Because the greater goal is to de-emphasize the individual – the reason why the first Earth Day was so strong was because of the sheer number of bodies acting in unison for a common goal. adrienne maree brown likens a strong movement to the “strategic flocking” of starlings, where the trust runs so deep and leadership is collectively held that “in any instant, any part of the flock can transform the movement of the whole flock.” Individuals acting together as a flock are far more powerful than the same number of individuals acting alone.  

However, we recognize that not everyone can or has been allowed to contribute to the movement in the same way. Earth Day and the environmental movement has historically been a space held by privileged, white folks, with limited points of entry for those who don’t fit that profile and little regard to the ongoing efforts and lived experiences of low-income communities and communities of color. The goal for the movement is for every individual and smaller community that it encapsulates to be able to support each other; only then can the movement achieve its goals in a socially just way.

Although we urge you to engage in systems change and systems thinking, there are also individual actions you can take that allow you to contribute to the initiatives and movements already alive and thriving in your community. Here are some ideas to further inspire and foster collective action:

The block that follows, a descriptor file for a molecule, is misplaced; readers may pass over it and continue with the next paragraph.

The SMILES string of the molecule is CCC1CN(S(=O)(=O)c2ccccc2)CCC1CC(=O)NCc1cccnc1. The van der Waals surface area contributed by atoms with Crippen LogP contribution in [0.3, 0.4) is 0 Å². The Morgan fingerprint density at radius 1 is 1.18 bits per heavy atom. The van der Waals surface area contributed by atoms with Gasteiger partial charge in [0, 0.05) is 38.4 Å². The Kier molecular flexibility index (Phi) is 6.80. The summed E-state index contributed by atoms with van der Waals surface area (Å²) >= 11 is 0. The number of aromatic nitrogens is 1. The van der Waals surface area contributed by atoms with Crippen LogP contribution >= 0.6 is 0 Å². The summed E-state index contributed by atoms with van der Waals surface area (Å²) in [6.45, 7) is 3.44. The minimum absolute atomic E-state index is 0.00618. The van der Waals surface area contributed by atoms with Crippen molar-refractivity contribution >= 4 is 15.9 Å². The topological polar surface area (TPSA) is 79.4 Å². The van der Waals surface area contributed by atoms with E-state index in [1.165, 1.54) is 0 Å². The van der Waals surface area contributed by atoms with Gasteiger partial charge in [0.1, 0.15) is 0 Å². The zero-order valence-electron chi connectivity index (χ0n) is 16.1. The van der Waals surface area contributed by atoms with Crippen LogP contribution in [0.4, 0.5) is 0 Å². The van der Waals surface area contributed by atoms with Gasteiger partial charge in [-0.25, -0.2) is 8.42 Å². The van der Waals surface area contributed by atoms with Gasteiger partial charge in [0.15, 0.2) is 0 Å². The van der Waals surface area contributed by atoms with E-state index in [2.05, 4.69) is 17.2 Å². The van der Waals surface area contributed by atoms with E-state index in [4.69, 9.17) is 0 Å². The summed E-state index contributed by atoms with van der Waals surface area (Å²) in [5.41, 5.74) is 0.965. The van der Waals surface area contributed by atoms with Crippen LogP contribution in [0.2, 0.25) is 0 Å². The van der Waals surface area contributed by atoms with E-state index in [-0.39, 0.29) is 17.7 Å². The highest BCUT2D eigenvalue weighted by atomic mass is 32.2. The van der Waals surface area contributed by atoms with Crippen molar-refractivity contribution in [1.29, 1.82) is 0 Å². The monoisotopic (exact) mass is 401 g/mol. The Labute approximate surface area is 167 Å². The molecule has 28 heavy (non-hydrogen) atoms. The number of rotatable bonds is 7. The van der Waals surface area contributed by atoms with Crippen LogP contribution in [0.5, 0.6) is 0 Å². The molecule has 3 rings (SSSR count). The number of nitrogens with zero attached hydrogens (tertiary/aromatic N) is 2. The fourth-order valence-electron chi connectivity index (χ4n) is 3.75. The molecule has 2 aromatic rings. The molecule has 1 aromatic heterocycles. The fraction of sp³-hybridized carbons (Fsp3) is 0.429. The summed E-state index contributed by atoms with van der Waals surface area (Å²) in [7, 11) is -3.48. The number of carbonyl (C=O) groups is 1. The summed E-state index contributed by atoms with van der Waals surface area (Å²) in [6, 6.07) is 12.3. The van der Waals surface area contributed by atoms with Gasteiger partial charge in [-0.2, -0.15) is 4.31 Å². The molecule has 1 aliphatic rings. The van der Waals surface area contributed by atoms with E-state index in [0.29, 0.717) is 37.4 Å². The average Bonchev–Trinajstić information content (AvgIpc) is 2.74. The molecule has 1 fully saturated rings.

• Challenge the linear consumption economy by hosting a neighborhood swap or repair fair
  • Subvert traditional methods of production by shopping at your local zero waste co-op
  • Advance your food sovereignty by joining a community garden
  • Volunteer with a group fighting for a cause you believe in

We encourage you to brainstorm other ways you can harness your unique abilities and experiences to contribute to your community’s organizing efforts. And there is no better time than now, while we are all collectively fighting the spread of COVID, to begin. Hundreds of localized mutual-aid networks have sprung up across the country to assist folks with varying identities, abilities, and health conditions, support workers and unemployed folks who don’t have the luxury of working from the safety of their home, and ultimately, to build stronger communities. Access to basic needs, advancement of food justice, etc. are all causes that are intrinsically tied to the environment and are just as important year-round. 

But if you DO want to celebrate Earth Day this year from the safety of your space, here are some suggestions:

  • Host a virtual meeting with your campus environmental group to celebrate the things you’ve achieved this year, and talk about the things you’re planning for the coming year  
  • Share stories and diverse perspectives via social media
  • Sign up for our virtual skillshare – Do you know how to fix a bike? Re-sew a ripped seam? Make yummy soups from food scraps?
  • Educate yourself on legislation and vote!


For more ideas, feel free to dig around on our website – our digital trainings cover leadership skills and zero waste projects that you can start planning before heading back to campus. These are now available to everyone on a donation-based sliding scale.